There are two reasons for this. First, under the Act, it is explicitly stated in s.13(2)a) that there can be no free agreement where "where the conduct occurs at a time when B is incapable because of the effect of alcohol or any other substance of consenting to it." So, where a complainer was so drunk that she could not remember how the sex started (and assuming that this evidence is accepted), this by definition must be regarded as rape.

Second, under s.15 it is explicitly provided that consent may be withdrawn at any time, and that if the conduct then continues then it takes place without consent. So, even if the court did not accept the complainer's story about being so intoxicated that she did not know when the intercourse started, if she was a credible witness on the issue of withdrawal of consent, then the intercourse should have been regarded as non-consensual - and the accused could not then be regarded as having a reasonable belief in her consent.

This all seems fairly clear, and was discussed at great length in response to the Law Commission Report recommending reform of the law, the passage of the Act through Parliament and in training delivered to the judiciary preceding the implementation of the Act. So how has it come to this?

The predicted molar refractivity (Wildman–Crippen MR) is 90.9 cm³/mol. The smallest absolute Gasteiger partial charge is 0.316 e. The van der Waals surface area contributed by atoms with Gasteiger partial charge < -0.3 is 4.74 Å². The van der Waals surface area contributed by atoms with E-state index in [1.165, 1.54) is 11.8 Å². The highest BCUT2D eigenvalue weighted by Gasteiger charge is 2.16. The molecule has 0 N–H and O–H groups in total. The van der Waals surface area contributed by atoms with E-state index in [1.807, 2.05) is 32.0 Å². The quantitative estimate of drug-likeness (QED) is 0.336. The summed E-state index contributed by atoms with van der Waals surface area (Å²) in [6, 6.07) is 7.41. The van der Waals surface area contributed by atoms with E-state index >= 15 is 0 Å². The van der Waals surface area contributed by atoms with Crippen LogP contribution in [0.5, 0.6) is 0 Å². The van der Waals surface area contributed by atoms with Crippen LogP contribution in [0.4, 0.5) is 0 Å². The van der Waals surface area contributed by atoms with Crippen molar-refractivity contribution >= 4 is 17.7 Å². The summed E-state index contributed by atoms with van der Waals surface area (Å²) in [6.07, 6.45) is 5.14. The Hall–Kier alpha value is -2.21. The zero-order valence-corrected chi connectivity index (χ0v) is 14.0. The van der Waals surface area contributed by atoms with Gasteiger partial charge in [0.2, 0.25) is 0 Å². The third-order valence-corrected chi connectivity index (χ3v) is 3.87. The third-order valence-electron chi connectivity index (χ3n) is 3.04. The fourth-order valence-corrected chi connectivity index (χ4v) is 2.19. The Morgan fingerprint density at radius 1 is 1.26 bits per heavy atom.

My suspicion is that confusion has arisen from two sources - one related to the drafting of the Act, and one more general. 

Under the Act rape is defined in s.1 as:
If a person (A), with A's penis a) without another person (B) consenting and b) without any reasonable belief that B consents penetrates to any extent, either intending to do so or reckless as to whether there is penetration, the vagina, anus or mouth of B, then A commits an offence, to be known as the offence of rape.
Now this is hardly the most lucid piece of drafting around (note that the recklessness appears to refer to the conduct of penetration rather than the state of mind of A), but it seems to require two steps: that the conduct should be without the consent of B, and that A should not have any reasonable belief that B consents. Now the vagueness is this: do the definitions of situations where there can be no consent (in s.13) apply to both steps, or only to the former. In other words, do the situations set out in the Act refer to situations where  a) there is no consent/free agreement, and b) that there can accordingly be no reasonable belief in consent, or do they only refer to the first step, meaning that the Crown would still have to prove the absence of reasonable belief? In my view, it must be the first of these, for otherwise the whole purpose of the law must be undermined. But it appears that the Appeal Court has taken the alternative view.

If this is the case then it gives rise to another problem, which seems to be referred to in the press report, namely that if it is necessary to show the absence of reasonable belief (the state of mind of A), then the Crown must corroborate this somehow. And here the Court has fallen back on the pre-2009 law which has held that the beliefs or mental state of the accused cannot be corroborated by evidence of the distress of the complainer.

So this decision seems to return us to where we were before the Act was passed, as s.13 has been interpreted narrowly, and all the old problems of corroboration then return. And that is surely grounds for concern.